of God towards a new context. A greater degree of agreement about the nature and divine status of the Son could now be presumed after the reconciliation between the homoousians and the homoiousians. Events such as the Synod of Alexandria of 362 show that there was a movement to clarify the terminology of the argument in the cause of this reconciliation. The residual body of Arians were consequently becoming more sharply distinguished, and their theological systems stood out in harder relief, as might be witnessed in the rationalist method of Eunomios or Aetios. Athanasios' theology, after the Council of Nicaea, had initiated a growing body of opinion among the hierarchs that the generic meaning of the Logos as homoousios with the Father, in the sense of having the same generic quality (or even being of 'the same stuff), was a crudely materialist concept inap plicable to a wholly spiritual and simple nature, and that by contrast the true meaning of the homoousion was not merely generic identi ty, or even 'likeness of being' as the Origenistic homoiousians liked to say (following their teacher's much earlier objections to the ap plication of qualitative epithets to God), but rather very identity of being. This progression from generic sameness of quality to absolute iden tity of being was bound to reopen the great questions about particular differentiation within the Godhead, that had so exercised the Church in the second and third centuries. At that period, through the work of the early Apologists, then of Hippolytos, Origen, Dionysios, Tertullian, and Novatian, an overall theological framework had emerged to delineate distinct subsistences within the unity of an absolutely"Il Platonismo cristiano di Gregorio Nazianzeno," ASNSP, ser. 3,4.4 (1974) 1347-92; . Otis, "Cappadocian Thought as a Coherent System," DOP 12 (1955) 95-124; S.G. Papadopoulos, Gregorios o Theologos kai ai Proupotheseis Pneumatologias Autou (Athens, 1989); H. Pinault, Le Platonisme de Saint Grgoire de Nazianze (La Roche sur Yon, 1925); J. Plagnieux, Saint Grgoire de Nazianze Thologien (Paris, 1951); G.L. Prestige, God in Patristic Thought (London, 1952); J. Quasten, Patrology, (Utrecht, 1975) 3, 236-54; R. Ruether, Gregory of Nazianzus: Rhetor and Philosopher (Oxford, 1969); T. Spidlik, Grgoire de Nazianze: Introduction tude de sa Doctrine Spirituelle (Rome, 1971); H.B. Swete, The History of the Doctrine of the Procession of the Holy Spirit (Cambridge, 1876); ibid. The Holy Spirit in the Ancient Church (Cambridge, 1912); J.M. Szymusiak, "Grgoire le Thologien disciple d'Athanase," PTAA, pp. 359-63; F. Trisoglio, San Gregorio di Nazianzo in un quarantennio di studi (1925-1965) (Turin, 1974); D. Tsames, H Dialektike Physis tes Didaskalias Gregoriou tou Theologou (Thessalonike, 1969); D.F. Winslow, The Dynamics of Salvation (Philadelphia, 1979); H.A. Wolfson, The Philosophy of the Church Fathers, 3rd edition (London, 1970).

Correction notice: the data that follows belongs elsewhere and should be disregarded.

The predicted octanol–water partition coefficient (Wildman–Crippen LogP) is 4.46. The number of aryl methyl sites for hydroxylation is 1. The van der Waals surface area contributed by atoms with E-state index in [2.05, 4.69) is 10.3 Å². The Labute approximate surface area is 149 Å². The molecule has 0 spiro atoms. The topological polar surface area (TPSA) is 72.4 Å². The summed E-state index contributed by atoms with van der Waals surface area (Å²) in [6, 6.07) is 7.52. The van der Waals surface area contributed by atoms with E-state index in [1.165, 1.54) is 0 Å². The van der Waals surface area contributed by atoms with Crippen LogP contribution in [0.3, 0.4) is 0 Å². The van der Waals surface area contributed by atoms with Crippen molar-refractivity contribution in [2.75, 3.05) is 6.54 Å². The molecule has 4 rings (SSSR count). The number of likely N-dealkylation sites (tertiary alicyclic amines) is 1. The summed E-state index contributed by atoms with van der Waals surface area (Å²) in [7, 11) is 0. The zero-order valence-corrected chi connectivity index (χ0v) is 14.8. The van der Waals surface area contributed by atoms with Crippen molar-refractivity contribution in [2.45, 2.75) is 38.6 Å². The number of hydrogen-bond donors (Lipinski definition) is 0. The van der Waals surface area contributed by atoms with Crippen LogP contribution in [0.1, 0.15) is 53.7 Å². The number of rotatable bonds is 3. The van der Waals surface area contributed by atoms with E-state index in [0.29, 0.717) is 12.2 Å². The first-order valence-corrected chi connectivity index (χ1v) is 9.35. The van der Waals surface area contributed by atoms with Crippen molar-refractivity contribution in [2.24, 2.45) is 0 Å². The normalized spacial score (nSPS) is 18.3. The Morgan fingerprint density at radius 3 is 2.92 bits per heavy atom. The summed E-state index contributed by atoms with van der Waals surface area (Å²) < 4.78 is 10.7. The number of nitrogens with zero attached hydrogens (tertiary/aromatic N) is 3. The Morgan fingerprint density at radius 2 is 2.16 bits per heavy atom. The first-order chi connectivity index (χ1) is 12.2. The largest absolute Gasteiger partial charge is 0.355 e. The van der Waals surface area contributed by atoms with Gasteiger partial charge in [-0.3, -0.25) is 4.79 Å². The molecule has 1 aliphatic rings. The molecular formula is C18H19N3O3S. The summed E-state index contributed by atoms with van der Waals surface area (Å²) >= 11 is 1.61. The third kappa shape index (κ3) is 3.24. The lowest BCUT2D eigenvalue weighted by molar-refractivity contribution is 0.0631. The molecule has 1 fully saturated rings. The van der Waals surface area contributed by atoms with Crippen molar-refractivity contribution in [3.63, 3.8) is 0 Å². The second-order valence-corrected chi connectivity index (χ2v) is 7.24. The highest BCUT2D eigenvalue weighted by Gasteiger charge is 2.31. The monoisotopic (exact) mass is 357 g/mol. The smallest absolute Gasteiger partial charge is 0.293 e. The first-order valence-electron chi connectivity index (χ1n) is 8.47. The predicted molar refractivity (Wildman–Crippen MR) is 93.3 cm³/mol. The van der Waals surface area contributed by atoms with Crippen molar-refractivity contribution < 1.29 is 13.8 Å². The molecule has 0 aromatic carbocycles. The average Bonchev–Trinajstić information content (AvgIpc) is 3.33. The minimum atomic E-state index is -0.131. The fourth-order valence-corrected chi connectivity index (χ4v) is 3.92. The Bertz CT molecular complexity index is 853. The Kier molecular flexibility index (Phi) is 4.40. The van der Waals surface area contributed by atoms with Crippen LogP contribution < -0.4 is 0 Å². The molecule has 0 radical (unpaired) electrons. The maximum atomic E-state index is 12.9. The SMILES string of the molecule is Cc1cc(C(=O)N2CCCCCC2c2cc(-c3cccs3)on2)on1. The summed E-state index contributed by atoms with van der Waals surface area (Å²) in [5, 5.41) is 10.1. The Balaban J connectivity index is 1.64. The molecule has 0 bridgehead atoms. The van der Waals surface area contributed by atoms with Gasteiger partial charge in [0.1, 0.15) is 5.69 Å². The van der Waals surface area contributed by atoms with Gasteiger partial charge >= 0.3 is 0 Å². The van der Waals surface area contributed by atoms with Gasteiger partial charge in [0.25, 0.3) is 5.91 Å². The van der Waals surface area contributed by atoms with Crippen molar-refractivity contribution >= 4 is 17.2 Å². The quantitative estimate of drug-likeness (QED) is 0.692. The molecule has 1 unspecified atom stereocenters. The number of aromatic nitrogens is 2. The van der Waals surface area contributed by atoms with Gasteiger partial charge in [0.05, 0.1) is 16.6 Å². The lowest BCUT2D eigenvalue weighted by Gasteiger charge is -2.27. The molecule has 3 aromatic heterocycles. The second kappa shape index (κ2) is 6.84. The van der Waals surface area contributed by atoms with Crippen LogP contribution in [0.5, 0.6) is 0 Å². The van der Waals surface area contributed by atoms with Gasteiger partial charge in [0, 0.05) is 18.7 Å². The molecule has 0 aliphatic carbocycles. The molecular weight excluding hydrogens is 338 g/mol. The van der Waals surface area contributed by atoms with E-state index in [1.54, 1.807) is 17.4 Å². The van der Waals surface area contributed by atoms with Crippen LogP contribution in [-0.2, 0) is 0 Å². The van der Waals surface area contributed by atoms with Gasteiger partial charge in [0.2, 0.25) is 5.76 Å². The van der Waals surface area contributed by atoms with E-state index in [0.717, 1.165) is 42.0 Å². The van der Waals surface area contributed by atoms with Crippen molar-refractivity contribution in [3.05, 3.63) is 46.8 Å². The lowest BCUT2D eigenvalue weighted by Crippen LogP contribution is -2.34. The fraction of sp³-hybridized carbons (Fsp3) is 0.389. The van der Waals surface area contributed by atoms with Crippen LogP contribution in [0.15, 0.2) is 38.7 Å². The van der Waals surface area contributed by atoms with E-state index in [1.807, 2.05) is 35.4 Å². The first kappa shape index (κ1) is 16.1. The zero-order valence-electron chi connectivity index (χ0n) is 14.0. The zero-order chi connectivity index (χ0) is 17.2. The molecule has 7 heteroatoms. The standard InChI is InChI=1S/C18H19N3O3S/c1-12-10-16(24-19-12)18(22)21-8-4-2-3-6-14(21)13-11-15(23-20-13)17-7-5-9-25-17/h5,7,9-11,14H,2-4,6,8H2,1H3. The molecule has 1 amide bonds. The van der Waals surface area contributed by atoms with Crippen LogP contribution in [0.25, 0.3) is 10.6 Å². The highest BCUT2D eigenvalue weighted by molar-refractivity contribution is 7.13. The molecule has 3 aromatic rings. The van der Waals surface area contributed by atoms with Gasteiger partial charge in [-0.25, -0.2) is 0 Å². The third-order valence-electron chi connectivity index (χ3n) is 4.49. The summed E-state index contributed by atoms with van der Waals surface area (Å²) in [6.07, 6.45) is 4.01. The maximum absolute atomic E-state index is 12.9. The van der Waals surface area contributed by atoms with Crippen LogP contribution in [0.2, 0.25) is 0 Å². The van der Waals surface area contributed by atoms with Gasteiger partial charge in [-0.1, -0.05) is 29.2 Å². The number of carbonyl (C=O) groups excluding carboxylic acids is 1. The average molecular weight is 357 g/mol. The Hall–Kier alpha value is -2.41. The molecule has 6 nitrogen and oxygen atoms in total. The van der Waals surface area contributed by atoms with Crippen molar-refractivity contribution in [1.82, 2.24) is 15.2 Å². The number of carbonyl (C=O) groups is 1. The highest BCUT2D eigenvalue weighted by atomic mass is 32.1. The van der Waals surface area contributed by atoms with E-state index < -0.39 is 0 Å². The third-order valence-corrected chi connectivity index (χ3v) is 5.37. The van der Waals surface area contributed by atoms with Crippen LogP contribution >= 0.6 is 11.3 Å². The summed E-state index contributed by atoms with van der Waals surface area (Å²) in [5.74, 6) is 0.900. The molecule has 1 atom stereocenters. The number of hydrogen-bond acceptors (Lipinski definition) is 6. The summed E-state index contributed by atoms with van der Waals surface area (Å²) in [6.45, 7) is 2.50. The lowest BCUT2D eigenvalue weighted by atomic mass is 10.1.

/. A. McGuckin: Perceiving Light from Light in Light